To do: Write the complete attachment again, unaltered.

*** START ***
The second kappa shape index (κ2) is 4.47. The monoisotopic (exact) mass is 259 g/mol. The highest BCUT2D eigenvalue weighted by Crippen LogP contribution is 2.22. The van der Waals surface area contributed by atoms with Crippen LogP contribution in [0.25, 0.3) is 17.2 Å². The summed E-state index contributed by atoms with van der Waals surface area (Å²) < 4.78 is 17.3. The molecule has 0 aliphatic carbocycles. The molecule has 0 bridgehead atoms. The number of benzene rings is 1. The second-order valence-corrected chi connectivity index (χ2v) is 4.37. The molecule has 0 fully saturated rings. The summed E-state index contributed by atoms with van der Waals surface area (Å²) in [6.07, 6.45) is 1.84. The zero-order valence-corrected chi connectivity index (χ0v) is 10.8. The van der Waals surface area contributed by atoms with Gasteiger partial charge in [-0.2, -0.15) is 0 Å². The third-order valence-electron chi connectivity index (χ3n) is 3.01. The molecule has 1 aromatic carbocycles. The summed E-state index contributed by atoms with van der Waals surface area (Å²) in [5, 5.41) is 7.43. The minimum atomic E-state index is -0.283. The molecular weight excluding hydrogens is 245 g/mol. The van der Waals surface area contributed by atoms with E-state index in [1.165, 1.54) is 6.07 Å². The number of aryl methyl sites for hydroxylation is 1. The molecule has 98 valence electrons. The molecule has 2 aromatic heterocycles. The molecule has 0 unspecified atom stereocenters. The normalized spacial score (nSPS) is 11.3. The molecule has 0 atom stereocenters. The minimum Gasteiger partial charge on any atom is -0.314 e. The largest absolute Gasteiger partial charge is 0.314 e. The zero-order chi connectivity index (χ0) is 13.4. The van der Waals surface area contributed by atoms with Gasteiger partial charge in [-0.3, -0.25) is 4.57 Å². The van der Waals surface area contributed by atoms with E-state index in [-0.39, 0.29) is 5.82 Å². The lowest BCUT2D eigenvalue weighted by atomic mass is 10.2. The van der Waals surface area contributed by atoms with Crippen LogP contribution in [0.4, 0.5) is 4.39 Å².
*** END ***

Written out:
The second kappa shape index (κ2) is 4.47. The monoisotopic (exact) mass is 259 g/mol. The highest BCUT2D eigenvalue weighted by Crippen LogP contribution is 2.22. The van der Waals surface area contributed by atoms with Crippen LogP contribution in [0.25, 0.3) is 17.2 Å². The summed E-state index contributed by atoms with van der Waals surface area (Å²) < 4.78 is 17.3. The molecule has 0 aliphatic carbocycles. The molecule has 0 bridgehead atoms. The number of benzene rings is 1. The second-order valence-corrected chi connectivity index (χ2v) is 4.37. The molecule has 0 fully saturated rings. The summed E-state index contributed by atoms with van der Waals surface area (Å²) in [6.07, 6.45) is 1.84. The zero-order valence-corrected chi connectivity index (χ0v) is 10.8. The van der Waals surface area contributed by atoms with Gasteiger partial charge in [-0.2, -0.15) is 0 Å². The third-order valence-electron chi connectivity index (χ3n) is 3.01. The molecule has 1 aromatic carbocycles. The summed E-state index contributed by atoms with van der Waals surface area (Å²) in [5, 5.41) is 7.43. The minimum atomic E-state index is -0.283. The molecular weight excluding hydrogens is 245 g/mol. The van der Waals surface area contributed by atoms with E-state index in [1.165, 1.54) is 6.07 Å². The number of aryl methyl sites for hydroxylation is 1. The molecule has 98 valence electrons. The molecule has 2 aromatic heterocycles. The molecule has 0 unspecified atom stereocenters. The normalized spacial score (nSPS) is 11.3. The molecule has 0 atom stereocenters. The minimum Gasteiger partial charge on any atom is -0.314 e. The largest absolute Gasteiger partial charge is 0.314 e. The zero-order chi connectivity index (χ0) is 13.4. The van der Waals surface area contributed by atoms with Gasteiger partial charge in [-0.3, -0.25) is 4.57 Å². The van der Waals surface area contributed by atoms with E-state index in [-0.39, 0.29) is 5.82 Å². The lowest BCUT2D eigenvalue weighted by atomic mass is 10.2. The van der Waals surface area contributed by atoms with Crippen LogP contribution in [0.4, 0.5) is 4.39 Å².